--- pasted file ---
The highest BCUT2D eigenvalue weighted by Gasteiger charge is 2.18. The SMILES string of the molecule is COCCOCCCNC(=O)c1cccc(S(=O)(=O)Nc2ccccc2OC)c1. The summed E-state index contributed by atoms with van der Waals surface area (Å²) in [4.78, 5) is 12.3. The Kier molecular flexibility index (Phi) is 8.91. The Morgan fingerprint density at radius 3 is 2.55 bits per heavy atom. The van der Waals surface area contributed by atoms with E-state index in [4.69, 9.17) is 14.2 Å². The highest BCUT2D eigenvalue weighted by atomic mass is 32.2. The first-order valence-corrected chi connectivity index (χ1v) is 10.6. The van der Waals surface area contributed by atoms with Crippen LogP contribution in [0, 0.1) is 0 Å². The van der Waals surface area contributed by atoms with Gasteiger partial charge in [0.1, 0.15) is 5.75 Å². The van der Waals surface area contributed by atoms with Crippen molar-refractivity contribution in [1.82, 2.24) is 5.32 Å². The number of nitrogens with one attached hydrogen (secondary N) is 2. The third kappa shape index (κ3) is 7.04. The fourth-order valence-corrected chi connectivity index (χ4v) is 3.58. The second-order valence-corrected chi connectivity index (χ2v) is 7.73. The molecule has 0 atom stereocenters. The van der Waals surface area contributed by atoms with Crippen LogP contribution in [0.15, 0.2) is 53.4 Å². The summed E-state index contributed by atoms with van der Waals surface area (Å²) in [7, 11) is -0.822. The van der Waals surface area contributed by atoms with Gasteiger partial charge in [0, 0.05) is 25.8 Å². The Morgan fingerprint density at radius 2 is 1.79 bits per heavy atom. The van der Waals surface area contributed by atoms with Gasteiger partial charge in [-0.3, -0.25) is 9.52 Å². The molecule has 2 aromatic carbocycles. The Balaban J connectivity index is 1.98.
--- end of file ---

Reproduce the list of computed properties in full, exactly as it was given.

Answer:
The highest BCUT2D eigenvalue weighted by Gasteiger charge is 2.18. The SMILES string of the molecule is COCCOCCCNC(=O)c1cccc(S(=O)(=O)Nc2ccccc2OC)c1. The summed E-state index contributed by atoms with van der Waals surface area (Å²) in [4.78, 5) is 12.3. The Kier molecular flexibility index (Phi) is 8.91. The Morgan fingerprint density at radius 3 is 2.55 bits per heavy atom. The van der Waals surface area contributed by atoms with E-state index in [4.69, 9.17) is 14.2 Å². The highest BCUT2D eigenvalue weighted by atomic mass is 32.2. The first-order valence-corrected chi connectivity index (χ1v) is 10.6. The van der Waals surface area contributed by atoms with Crippen LogP contribution in [0, 0.1) is 0 Å². The van der Waals surface area contributed by atoms with Gasteiger partial charge in [0.1, 0.15) is 5.75 Å². The van der Waals surface area contributed by atoms with Crippen molar-refractivity contribution in [1.82, 2.24) is 5.32 Å². The number of nitrogens with one attached hydrogen (secondary N) is 2. The third kappa shape index (κ3) is 7.04. The fourth-order valence-corrected chi connectivity index (χ4v) is 3.58. The second-order valence-corrected chi connectivity index (χ2v) is 7.73. The molecule has 0 atom stereocenters. The van der Waals surface area contributed by atoms with Crippen LogP contribution in [0.15, 0.2) is 53.4 Å². The summed E-state index contributed by atoms with van der Waals surface area (Å²) in [7, 11) is -0.822. The van der Waals surface area contributed by atoms with Gasteiger partial charge in [0, 0.05) is 25.8 Å². The Morgan fingerprint density at radius 2 is 1.79 bits per heavy atom. The van der Waals surface area contributed by atoms with Gasteiger partial charge in [-0.3, -0.25) is 9.52 Å². The molecule has 2 aromatic carbocycles. The Balaban J connectivity index is 1.98.